Eight reasons why 2015 will be a huge year for mobile marketers

The average person checks their mobile as much as 221 times a day and spends roughly three hours and 16 minutes enjoying mobile content each day. With statistics like this it is clear that consumers are desperate for mobile content and this is a trend that is likely to continue to grow into the new year and beyond.

Mobile’s popularity among consumers and brands continues to rise rapidly. However, despite this increase in interest, so many brands are yet to fully capitalise on the evolving relationship. Here we investigate the innovations that are set to transform our everyday lives this year.

1. Wearable break out

Mobile has become a whole-body experience as wearable tech expanded to mass-market products. Smart watches, health monitors, pedometers, and activity trackers – they’re all part of the emerging landscape of wearable technology, which is set to change the way we exercise and communicate.

2. Mobile is the prime screen

This year saw the release of new smartphones like the iPhone 6 and the Samsung S5. With people now spending more time than ever reading content and watching videos on smartphones and tablets, mobile has become the prime screen for content consumption.

Furthermore, with the mass adoption of 4G and the introduction of 5G, it has been reported that around one billion people will use their mobile as their only form of internet access in 2015. Savvy marketers will clearly be those putting mobile at the forefront of their marketing mix.

3. Mobile disruption

Mobile technology is both rewiring consumer behaviour and enabling goods, services and processes never before possible. As more consumers become comfortable with mobile-supported payment systems like Apple Pay, companies will have to take a critical look at their business model through a new lens and determine how to evolve if they are to keep up with innovators and with customers’ changing habits.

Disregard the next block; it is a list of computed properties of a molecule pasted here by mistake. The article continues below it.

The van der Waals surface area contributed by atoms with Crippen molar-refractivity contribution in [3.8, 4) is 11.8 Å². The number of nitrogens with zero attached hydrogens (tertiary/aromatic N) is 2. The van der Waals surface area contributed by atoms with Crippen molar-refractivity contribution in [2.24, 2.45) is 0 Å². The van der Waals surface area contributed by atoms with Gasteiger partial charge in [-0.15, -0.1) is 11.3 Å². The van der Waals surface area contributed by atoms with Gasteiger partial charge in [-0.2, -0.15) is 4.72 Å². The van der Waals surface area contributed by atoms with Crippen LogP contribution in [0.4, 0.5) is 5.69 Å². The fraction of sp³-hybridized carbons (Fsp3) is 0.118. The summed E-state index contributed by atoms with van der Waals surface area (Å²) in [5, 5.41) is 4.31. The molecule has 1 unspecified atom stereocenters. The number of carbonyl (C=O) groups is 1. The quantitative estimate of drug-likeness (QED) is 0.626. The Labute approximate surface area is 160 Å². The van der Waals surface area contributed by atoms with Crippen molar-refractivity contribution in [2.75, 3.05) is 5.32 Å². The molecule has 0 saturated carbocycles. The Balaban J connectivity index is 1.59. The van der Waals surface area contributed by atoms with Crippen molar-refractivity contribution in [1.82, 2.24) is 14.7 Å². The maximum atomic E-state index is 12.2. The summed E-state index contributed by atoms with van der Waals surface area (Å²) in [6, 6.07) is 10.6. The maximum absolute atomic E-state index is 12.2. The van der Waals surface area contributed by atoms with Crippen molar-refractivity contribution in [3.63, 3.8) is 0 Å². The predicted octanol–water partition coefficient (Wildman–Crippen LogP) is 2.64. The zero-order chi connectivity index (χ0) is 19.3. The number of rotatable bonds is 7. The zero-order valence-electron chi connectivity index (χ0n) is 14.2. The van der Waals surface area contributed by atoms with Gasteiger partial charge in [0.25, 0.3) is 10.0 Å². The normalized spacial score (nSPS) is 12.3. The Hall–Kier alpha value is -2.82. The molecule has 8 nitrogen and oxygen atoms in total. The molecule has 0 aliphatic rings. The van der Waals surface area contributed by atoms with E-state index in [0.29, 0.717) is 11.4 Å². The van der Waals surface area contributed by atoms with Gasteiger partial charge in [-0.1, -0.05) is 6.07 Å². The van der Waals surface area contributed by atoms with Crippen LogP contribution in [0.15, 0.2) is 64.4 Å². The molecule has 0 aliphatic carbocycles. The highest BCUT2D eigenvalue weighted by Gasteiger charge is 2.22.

4. Pre-targeting is the new real-time

Moving beyond targeting based on past behaviour and search history, 2015 will see the emergence of pre-targeting: predictive targeting using big data and little data to anticipate, infer and address consumer needs.

5. Solving the cross-platform challenge

Consumers continue to expect seamless experiences that mirror the way they consume media, switching between desktop, tablet and mobile devices throughout the day. Marketers able to crack the code on how to track, measure and target consumers across platforms will emerge as winners.

6. More brands break into the app space

The past couple of years have seen ominous articles predicting the decline of apps, yet apps continue to dominate the share of mobile consumption time. A Flurry report pointed out that 86% of time spent in apps versus just 14% of time spent on mobile web. Marketers who have resisted investing in a branded app will wise up and finally enter the app space to meet their waiting customers.

7. Geo-targeting and iBeacon technology

Marketers will increasingly use geo-targeting as a way to target consumers based on their geographical location. As features advance to real-time notifications, marketers with location tracking could dramatically change the relationship between brands and consumers. For example, more and more retailers are adopting iBeacons to engage customers with videos, coupons and other discounts in real time, depending on where they are in a store.

8. Increasing TV personalisation

With mobile programmatic the key driver for its success, the technology will reach a broadcast audience. Streaming services will clearly provide marketers with an attractive opportunity to reach consumers based on their characteristics rather than the content that they are viewing, allowing for smarter marketing decisions, greater personalisation and more engaging creatives.

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